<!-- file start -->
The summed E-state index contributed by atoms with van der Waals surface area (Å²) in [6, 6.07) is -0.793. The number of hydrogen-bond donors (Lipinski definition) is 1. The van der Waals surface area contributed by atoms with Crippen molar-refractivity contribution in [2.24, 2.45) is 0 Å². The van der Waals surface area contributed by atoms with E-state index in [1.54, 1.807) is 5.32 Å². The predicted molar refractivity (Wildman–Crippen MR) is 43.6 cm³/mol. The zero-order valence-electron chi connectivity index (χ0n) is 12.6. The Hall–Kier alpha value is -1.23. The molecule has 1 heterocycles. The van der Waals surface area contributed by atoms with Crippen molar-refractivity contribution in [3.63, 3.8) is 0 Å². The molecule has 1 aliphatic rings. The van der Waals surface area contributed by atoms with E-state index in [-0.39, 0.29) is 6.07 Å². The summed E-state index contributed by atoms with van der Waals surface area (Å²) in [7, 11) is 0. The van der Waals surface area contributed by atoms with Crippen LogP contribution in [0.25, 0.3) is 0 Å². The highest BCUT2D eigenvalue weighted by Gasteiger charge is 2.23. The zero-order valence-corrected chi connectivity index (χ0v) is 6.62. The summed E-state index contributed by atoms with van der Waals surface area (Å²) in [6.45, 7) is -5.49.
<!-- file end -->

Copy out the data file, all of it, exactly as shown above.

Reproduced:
The summed E-state index contributed by atoms with van der Waals surface area (Å²) in [6, 6.07) is -0.793. The number of hydrogen-bond donors (Lipinski definition) is 1. The van der Waals surface area contributed by atoms with Crippen molar-refractivity contribution in [2.24, 2.45) is 0 Å². The van der Waals surface area contributed by atoms with E-state index in [1.54, 1.807) is 5.32 Å². The predicted molar refractivity (Wildman–Crippen MR) is 43.6 cm³/mol. The zero-order valence-electron chi connectivity index (χ0n) is 12.6. The Hall–Kier alpha value is -1.23. The molecule has 1 heterocycles. The van der Waals surface area contributed by atoms with Crippen molar-refractivity contribution in [3.63, 3.8) is 0 Å². The molecule has 1 aliphatic rings. The van der Waals surface area contributed by atoms with E-state index in [-0.39, 0.29) is 6.07 Å². The summed E-state index contributed by atoms with van der Waals surface area (Å²) in [7, 11) is 0. The van der Waals surface area contributed by atoms with Crippen LogP contribution in [0.25, 0.3) is 0 Å². The highest BCUT2D eigenvalue weighted by Gasteiger charge is 2.23. The zero-order valence-corrected chi connectivity index (χ0v) is 6.62. The summed E-state index contributed by atoms with van der Waals surface area (Å²) in [6.45, 7) is -5.49.